Avoid Ministry Porn

For most pastors, it usually starts with the opening of a laptop. Sometimes it’s on a smartphone or tablet. Often, another pastor recommended it.

With a few simple clicks, the video rolls or the sound begins. The faces and voices are familiar, but the settings change. The best sites have fresh content. New things never before tried or seen. The more shocking, the better.

Hours go by. Work is ignored and relationships are minimized as the pastor is sucked in.

Ministry porn.

It’s seductive, addictive, and pervasive among young pastors.

ministry porn

The good news is that I’m not talking about pastors who consume actual pornography through sexually illicit content (though statistics show this is too common).

The bad news is that I am talking about something that is hurting church planters and pastors everywhere, killing their creativity, work ethic, and productivity. By extension, this problem is afflicting the churches these men lead.

So, what is “ministry porn”?

Ministry porn is voyeuristically viewing how other pastors and churches do ministry, fantasizing about their lives and situations, and, thus, avoiding the real work of leading people and building your own ministry.

Take a few moments to consider the problems with actual pornography and you’ll see why this idea is dangerous for pastors.

1. Porn is an escape. People use it to escape their stressful lives, difficult marriages and personal insecurities. Similarly, ministry porn provides an escape from leading real ministry, which is often filled with tough decisions, unrealistic expectations, and difficult people.

2. Porn is a way to avoid real intimacy. It is a “false intimacy,” offering the illusion of being loved, wanted, and enjoyed while the user is actually alone, ashamed, and afraid of real relational depth. Similarly, ministry porn offers the illusion of impacting people while the pastor is actually avoiding real relationships where he could make a real difference.

3. Porn is unrealistic. It involves not-even-close-to-ordinary people doing things that most real people do not do. Similarly, ministry porn involves out-of-this-world leaders who are often in very unusual ministry situations. Comparing your ministry to the top 1% of church leaders and their churches—filled with more money, talent, and resources than you can imagine—will inevitably leave you feeling dissatisfied with reality.

4. Porn is distractingly available. Technology means porn is available anywhere at anytime. Those struggling with porn find this to be an almost-constant distraction. Similarly, technology has allowed pastors access to ministry porn they would have never had 20 years ago. Blogs, Twitter, Instagram, and Facebook provide persistent opportunities for distraction from real ministry and real people.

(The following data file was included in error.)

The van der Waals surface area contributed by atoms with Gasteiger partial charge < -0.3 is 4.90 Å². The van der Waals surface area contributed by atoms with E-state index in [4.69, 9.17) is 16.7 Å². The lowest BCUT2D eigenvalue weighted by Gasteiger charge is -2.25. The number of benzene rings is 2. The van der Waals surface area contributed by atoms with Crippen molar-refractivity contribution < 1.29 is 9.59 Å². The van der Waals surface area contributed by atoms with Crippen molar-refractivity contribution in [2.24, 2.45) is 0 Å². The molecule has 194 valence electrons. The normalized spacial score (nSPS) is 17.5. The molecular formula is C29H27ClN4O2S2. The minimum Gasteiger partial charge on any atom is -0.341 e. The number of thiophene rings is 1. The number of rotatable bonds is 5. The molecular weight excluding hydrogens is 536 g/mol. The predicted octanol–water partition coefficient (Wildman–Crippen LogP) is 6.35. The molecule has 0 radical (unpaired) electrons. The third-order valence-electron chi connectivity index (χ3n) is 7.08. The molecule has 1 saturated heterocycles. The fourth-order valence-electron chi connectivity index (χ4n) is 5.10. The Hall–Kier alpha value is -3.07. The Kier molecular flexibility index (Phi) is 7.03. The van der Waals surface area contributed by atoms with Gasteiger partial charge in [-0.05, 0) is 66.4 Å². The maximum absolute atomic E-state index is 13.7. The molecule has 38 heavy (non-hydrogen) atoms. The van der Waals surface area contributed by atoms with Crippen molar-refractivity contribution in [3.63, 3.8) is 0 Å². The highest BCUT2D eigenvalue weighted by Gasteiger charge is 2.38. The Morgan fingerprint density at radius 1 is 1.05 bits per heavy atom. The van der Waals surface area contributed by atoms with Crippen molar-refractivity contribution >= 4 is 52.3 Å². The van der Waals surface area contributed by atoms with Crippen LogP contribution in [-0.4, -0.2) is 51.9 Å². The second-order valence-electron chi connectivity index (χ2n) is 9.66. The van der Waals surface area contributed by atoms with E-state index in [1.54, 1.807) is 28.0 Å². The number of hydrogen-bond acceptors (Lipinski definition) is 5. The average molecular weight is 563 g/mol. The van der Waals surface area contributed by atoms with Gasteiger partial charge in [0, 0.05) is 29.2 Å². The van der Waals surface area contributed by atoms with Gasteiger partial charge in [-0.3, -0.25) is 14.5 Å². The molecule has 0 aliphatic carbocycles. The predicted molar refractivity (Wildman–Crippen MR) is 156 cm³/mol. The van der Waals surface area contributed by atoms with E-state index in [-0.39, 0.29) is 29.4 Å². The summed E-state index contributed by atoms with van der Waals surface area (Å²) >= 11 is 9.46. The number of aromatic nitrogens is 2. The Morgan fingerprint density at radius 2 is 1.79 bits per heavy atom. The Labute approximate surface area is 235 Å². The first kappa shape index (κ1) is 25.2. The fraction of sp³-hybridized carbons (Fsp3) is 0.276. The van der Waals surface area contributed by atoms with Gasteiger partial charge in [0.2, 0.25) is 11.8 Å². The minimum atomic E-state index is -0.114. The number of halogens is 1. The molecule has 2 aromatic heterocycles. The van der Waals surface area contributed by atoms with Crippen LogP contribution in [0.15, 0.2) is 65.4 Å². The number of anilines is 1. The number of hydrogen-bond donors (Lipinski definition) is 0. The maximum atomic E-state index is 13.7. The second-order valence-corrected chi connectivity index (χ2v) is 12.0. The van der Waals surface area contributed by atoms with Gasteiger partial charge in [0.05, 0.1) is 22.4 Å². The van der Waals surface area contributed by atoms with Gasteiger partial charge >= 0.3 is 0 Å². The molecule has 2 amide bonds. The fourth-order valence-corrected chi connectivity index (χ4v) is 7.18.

5. Porn is deceitful. One time an engaged guy told me he needed to watch porn to do research on how to make love to his future wife. Terrible idea. Total deception. Similarly, pastors can succumb to ministry porn while convincing themselves they are doing research or just trying to learn. There’s obviously a better argument for this than the one the engaged guy was making. But pastors should be careful. What starts as genuine learning can easily turn into you being a busybody, keeping up on what the celebrity pastors are up to.

In my experience of church planting, I’ve fallen into ministry porn too many times. I love to learn, I’m well connected, and I’m pretty good with technology, making me an easy target. But, too often, I’ve wasted time and energy following what other guys are doing more than actually developing what God has assigned me to do. Thus, I’ve had to closely monitor how much time I’m spending watching talks, reading blogs, and skimming social media feeds. At times, I’ve had to take a break or significantly trim my subscriptions.

Doing ministry well is hard work. It demands big buckets of emotional energy, time with people, intense study, and strategic thinking. In church planting, everyone you lead is a volunteer—making your work even more challenging. All of this can make you want to escape.

Don’t do it. The joy of ministry comes when real people have been impacted by real work, time and relationship.

 

Published by

Luke Simmons

I was born and raised in Denver, CO and lived there through high school. Then I moved to Champaign, IL where I attended the University of Illinois and played on the Fighting Illini baseball team. I was married in December, 2001 to Molly, who I met at the U of I. In June of 2002, we moved to Phoenix and have been here ever since. In July of 2006, we welcomed a baby girl, Abby, into our family.

6 thoughts on “Avoid Ministry Porn”

  1. As a mom some of this can apply! Reading on the internet what other families and moms are doing can suck the life out of you. It takes your focus off your family and away from God. It kills your joy because you compare yourself to other moms.
    Thanks Luke!

  2. Wow Luke, this really hit home. i have been struggling the last couple of months with “blogger porn” in the same way. I find myself hungrily consuming blogs, wasting valuable hours and feeling empty and miserable afterwards. It seems that technology has given everyone a voice but I must guard my heart. The Gospel lived out is a lot more than spilling words on the pages of my blog.

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